It is sometimes hard for those who have not thought very much about these matters to realize what a radical claim Darwinism, so defined, makes. The claim is that our concepts of purpose, value, and meaning—and many other related concepts—literally refer to nothing. Nothing exists in reality corresponding to these ideas. All that really exists is just matter, energy, physical forces, and the principle of natural selection. And with these scientific concepts, we are supposed to be able to give a complete account of everything there is to know about living systems, including ourselves.
So, let’s see if this is true—if it is really the case that the theory of natural selection, together with molecular biology and the rest, provides us with a conceptually and empirically adequate account of biological reality.
The first thing to observe is that the Darwinian explanatory framework cannot do everything it claims to do unless it strictly avoids invoking any normative concepts. That means it may neither appeal to any normative concepts explicity, nor tacitly presuppose any such concepts. If it does explicitly invoke or tacitly assume such concepts, then—at best—it is begging the question of normativity, or—at worst—it is simply incoherent.
Now, it is a striking fact that actual biological practice is replete with normative terminology. You can hardly listen to a lecture in a biology class—you can scarcely find a single page in a biology paper or textbook—that does not violate this prohibition on normative language.
At every step of the way, biology demands consideration of functions (a variety of purpose), requirements, needs, and the reasons why things happen. Everything that happens in organisms seems to have an evaluative dimension as well: We speak constantly of success and failure, good and bad, better and worse, correct and incorrect, etc.
Then, there is the whole range of intentional discourse that has entered biology over the past couple of generations. Biologists cannot get along nowadays without using intentional terms like sign, signal, message, messenger, code, representation, transcription, translation, proofreading, editing, and many others, all borrowed from the ordinary vocabulary for discussing various aspects of human language use.(3)
In short, it appears impossible to discuss biological systems intelligibly for any length of time using only the vocabulary of the natural sciences. Normative vocabulary is simply essential to biological discourse—whether in technical language or in everyday speech. It seems that we have no choice but to employ normative concepts in order to describe living things adequately, and yet we have no need of them to describe the nonliving world.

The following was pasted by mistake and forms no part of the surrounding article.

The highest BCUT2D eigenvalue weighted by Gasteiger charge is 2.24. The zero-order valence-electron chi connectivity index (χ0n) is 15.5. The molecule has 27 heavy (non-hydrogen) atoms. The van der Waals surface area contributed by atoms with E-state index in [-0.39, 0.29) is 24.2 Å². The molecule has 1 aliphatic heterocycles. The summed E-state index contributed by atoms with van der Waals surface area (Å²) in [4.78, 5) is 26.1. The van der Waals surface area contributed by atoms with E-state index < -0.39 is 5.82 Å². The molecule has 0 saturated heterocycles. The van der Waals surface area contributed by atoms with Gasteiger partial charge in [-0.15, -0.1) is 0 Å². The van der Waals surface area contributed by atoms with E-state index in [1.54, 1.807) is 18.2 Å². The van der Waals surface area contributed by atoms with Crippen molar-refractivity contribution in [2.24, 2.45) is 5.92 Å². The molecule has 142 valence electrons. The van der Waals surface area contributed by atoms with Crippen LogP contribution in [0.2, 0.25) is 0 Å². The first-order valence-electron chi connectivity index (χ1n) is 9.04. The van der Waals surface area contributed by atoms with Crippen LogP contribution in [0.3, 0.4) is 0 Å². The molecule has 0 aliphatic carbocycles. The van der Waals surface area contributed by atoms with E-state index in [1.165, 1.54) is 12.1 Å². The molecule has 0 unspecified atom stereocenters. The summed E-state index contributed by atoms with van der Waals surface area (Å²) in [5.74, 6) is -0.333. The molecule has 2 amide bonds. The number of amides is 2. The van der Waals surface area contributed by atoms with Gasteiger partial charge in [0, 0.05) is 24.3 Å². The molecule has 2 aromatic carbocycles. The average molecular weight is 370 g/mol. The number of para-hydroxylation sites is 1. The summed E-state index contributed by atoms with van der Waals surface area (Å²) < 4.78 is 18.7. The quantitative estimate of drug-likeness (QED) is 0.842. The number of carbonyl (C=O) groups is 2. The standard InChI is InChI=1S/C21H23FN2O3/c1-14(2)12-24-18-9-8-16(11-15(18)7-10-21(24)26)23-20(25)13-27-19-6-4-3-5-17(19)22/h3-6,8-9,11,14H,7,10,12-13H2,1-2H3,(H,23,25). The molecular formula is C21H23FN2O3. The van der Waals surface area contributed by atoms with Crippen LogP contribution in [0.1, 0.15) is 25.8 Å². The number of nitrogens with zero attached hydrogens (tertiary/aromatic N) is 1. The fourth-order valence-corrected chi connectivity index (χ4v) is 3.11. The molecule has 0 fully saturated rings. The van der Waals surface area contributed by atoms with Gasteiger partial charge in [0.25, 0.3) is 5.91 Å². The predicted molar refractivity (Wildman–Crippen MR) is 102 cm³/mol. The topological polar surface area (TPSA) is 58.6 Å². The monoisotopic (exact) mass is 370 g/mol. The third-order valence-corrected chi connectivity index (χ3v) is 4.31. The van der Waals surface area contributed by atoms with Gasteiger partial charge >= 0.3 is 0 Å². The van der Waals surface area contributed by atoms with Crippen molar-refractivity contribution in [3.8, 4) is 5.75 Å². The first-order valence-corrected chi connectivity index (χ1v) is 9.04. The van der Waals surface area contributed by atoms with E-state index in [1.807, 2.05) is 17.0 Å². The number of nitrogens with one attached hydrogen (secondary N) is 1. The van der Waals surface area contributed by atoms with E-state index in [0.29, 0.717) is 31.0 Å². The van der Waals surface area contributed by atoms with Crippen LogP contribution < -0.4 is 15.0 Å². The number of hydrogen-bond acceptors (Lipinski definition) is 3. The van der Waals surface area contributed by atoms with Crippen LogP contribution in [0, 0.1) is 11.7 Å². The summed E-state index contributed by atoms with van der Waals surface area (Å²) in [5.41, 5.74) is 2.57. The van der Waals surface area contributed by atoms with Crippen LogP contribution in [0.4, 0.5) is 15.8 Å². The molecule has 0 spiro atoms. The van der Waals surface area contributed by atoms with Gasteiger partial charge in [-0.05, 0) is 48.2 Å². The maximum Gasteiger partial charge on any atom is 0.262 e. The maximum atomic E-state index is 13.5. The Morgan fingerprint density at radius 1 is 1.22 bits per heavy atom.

Presumably, this is no mere coincidence, but rather is due to the fact that living systems are physically quite different from nonliving systems. The fact that we must make use of normative concepts in the one case, but not in the other, provides us with an important clue about the real nature of living systems, if only we choose to pursue it.
Now, the Darwinist will be unimpressed by all of this. He will say that the difference in our way of thinking and speaking about living things is simply an artifact of our cognitive limitations. He cannot very well deny that biological discourse is shot-through with normative terminology, but he can and will deny that we ought to draw any deep metaphysical conclusions from this fact. Rather, he will blithely brush the problem away, saying that the normative language of biology is merely a convenient way of speaking—a façon de parler—and that no particular importance should be attached to it. It is useful in practice, as a heuristic device, but in principle it is not necessary.
Why is it not necessary? Because according to the Darwinist, in principle we know how to substitute the language of the physical sciences for the normative terminology. That is, the Darwinist claims we can take any particular normative term and translate it into terms of physics and chemistry—with the help of the theory of natural selection—without loss of explanatory power.
This, then, is the crucial claim that we must evaluate. Can the Darwinist really use natural selection to rid his theoretical framework of explicit and implicit reliance upon normative concepts? If he can, then he wins, and we must admit that our entire human spiritual world of purpose, value, and meaning is just a tissue of illusion. If he cannot, then he loses, and natural selection goes out the window as the foundation for the modern scientific worldview.
Normative nihilism, yes or no? The intellectual stakes could hardly be higher.
To save space, I am going to assume the reader is familiar with the basics of the theory of natural selection, and go straight to the heart of the Darwinist’s reductionist strategy. The fundamental idea—the essence of Darwinism as a metaphysical system—is that all the appearance of normativity and agency in living things can be explained away in two steps:
(1) We assume that the cell is a machine—all its operations may explained through local physical interactions, and there is no global constraint on the local interactions. Let’s call this the mechanical principle.
(2) The functional coordination of the parts comes about purely through the process of natural selection—random variation and selective retention. Let’s call this theselection principle.
Read more here/Leia mais aqui: The Best Schools Org